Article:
ISA has had an at best an indifferent and doubtful press in the past few years. It was felt, and this was fairly widely publicised, to have “lost touch” with its natural community, the automation community. In addition it had suffered badly in the recession. After a period when it led the world in the use of the new electronic tools, email and internet in the early and mid 1990s it seemed to have rested on its oars for the first five or six years of the new century. The social media phenomenon seemed to have passed the organisation by. It had some changes in management with three Executive Directors in a short period of time, which can’t have helped either. Then the unforseen depression/recession struck deeply and suddenly a number of these and other shortcomings became apparent.

The reactions of leaders to this crisis was not uncommon in many organisations.

Some hide their heads in the sand like ostriches, “This depression will go away and things will return to ‘normal!'” or “We’ve always done things like this in the past and it served us well!”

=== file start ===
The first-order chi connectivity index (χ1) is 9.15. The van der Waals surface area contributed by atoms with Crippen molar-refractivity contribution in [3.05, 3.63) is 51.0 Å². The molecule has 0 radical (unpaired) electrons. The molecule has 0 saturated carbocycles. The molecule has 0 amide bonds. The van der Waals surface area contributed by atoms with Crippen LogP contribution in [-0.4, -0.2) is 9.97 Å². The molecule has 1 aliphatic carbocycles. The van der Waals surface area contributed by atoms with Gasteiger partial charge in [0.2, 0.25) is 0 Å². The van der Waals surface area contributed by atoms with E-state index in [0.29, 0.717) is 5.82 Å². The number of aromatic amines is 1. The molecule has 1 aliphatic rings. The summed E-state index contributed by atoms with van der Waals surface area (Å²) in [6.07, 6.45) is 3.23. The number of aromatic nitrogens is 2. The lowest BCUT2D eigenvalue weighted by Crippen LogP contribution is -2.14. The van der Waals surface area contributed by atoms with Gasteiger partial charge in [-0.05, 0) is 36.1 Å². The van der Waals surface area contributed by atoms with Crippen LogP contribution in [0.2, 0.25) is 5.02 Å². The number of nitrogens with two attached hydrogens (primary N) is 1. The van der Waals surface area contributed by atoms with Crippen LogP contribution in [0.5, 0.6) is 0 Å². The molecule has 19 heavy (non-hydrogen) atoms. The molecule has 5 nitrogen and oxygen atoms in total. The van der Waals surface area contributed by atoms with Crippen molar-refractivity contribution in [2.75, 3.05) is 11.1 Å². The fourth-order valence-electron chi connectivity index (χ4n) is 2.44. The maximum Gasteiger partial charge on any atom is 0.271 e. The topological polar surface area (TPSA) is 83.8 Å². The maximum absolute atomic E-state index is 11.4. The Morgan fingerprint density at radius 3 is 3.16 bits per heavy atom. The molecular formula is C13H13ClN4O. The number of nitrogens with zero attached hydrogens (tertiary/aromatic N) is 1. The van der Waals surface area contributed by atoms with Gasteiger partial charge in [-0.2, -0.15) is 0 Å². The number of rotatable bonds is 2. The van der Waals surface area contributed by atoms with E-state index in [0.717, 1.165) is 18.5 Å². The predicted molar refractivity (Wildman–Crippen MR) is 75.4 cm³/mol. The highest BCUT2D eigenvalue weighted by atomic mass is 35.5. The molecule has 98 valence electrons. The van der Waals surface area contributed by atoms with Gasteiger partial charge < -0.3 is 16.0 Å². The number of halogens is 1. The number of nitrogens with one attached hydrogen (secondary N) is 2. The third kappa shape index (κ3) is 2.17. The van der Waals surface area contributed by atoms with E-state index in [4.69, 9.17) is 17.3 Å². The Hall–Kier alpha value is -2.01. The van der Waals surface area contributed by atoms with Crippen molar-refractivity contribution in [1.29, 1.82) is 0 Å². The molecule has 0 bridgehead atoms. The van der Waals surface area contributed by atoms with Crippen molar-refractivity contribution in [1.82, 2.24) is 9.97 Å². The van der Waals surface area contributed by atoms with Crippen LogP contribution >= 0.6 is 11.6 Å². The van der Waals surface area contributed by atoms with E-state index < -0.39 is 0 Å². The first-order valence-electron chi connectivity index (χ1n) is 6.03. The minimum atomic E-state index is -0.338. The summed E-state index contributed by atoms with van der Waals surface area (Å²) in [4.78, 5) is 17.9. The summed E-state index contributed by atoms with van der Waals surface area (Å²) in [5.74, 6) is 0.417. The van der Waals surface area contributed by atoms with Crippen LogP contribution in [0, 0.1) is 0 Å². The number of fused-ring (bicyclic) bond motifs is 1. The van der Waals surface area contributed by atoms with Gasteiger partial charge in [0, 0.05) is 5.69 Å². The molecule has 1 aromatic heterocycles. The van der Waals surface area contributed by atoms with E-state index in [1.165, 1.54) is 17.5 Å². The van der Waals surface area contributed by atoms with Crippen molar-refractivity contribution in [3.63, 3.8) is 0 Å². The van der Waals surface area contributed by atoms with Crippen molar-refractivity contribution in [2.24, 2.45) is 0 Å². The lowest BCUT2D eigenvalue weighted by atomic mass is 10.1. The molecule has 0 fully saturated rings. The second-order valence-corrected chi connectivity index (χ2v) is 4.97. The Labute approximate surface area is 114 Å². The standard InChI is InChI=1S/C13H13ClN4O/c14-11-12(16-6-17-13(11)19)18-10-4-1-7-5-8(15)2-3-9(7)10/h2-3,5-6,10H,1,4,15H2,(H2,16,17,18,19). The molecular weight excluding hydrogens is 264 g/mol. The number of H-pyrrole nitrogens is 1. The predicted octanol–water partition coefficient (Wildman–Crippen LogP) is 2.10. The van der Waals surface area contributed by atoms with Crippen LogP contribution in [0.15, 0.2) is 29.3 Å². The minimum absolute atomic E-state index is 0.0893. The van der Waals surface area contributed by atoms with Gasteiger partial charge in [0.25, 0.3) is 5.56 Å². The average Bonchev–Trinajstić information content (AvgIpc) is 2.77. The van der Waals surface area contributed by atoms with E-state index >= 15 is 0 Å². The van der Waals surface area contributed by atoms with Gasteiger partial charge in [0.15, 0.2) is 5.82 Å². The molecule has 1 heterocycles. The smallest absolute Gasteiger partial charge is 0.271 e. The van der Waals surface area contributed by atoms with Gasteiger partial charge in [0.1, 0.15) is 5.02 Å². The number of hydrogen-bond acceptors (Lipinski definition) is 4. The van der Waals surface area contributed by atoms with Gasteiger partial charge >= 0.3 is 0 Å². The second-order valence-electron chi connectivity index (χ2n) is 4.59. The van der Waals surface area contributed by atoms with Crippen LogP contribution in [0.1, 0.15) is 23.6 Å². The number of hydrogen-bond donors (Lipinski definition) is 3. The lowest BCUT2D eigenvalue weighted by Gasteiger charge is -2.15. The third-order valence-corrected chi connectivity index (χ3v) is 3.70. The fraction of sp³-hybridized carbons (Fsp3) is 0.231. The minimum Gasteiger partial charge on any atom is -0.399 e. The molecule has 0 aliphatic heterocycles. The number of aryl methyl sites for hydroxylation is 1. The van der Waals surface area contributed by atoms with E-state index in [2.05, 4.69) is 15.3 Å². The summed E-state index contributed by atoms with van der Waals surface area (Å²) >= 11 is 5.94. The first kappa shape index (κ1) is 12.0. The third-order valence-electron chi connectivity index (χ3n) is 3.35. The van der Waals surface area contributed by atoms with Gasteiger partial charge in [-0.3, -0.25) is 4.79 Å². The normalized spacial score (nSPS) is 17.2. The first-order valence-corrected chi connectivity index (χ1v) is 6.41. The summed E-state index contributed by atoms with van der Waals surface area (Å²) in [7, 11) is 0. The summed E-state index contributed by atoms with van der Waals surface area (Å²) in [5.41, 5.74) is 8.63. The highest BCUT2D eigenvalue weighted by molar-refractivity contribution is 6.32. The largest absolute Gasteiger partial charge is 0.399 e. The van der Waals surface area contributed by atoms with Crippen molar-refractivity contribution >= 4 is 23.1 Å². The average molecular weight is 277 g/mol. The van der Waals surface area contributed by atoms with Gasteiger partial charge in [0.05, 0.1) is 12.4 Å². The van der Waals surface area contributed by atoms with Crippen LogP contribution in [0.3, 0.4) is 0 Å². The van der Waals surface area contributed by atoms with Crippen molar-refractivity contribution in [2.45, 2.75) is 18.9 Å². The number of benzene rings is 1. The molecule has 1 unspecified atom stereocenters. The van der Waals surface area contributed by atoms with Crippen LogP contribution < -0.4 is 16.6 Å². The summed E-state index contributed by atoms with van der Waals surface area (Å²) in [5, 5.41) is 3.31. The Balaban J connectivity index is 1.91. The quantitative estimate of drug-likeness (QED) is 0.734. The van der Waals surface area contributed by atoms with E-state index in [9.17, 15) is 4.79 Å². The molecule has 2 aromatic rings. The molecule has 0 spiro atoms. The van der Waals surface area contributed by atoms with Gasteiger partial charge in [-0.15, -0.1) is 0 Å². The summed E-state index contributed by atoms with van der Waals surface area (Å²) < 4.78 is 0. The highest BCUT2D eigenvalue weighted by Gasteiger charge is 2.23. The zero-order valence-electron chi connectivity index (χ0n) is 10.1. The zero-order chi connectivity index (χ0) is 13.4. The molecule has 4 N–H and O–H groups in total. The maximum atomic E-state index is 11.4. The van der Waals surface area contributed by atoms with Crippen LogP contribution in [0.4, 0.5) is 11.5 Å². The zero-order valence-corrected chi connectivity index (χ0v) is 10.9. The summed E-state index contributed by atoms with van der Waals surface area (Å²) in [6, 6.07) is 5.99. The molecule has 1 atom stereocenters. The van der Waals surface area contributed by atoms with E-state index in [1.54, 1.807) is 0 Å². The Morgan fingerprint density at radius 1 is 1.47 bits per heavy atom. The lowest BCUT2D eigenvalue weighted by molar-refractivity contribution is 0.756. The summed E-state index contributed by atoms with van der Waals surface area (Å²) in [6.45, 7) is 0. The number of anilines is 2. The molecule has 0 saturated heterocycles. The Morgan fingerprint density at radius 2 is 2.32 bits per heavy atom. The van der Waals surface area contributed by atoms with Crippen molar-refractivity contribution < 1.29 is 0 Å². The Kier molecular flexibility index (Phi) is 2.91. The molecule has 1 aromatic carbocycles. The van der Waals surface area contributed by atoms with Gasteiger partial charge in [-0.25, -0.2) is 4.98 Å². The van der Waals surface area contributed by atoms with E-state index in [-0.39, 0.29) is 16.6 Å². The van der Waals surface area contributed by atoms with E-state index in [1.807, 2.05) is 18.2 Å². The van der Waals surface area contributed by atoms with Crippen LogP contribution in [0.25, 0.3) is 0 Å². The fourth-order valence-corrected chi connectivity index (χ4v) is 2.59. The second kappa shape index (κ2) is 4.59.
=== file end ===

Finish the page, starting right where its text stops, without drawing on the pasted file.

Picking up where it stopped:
Others, with varying degrees of radicalism, spotted that there were a number of things happening here, not all of which had anything to do with the financials. The ISA’s web presence for instance was firmly stuck in “Web 1!” It was a “read-only” service while the web itself became and continues to become more and more interactive. Others pointed out that operation of the “market” which ISA was supposed to serve had changed. Instead of accepting products and information sent to them customers became much more selective and only accepted what they were interested in receiving. Users were telling each other what was available, i.e. networking. In automation this was the forte of ISA and here it was happening and ISA was not there. Because ISA was not “out there” in this new milieu it was felt that the membership started to fall. Members were not renewing in the same numbers and new members, especially the new young automation professionals (YAPs) did not seem to be adding their enthusiasm and verve to the organisation. They would by and large agree with the expression quoted by Seth Godin in his little book, Meatball Sundae, “….we don’t have to just change our website – we are going to have to change everything about our organisation. our mission, our structure, our decision making…”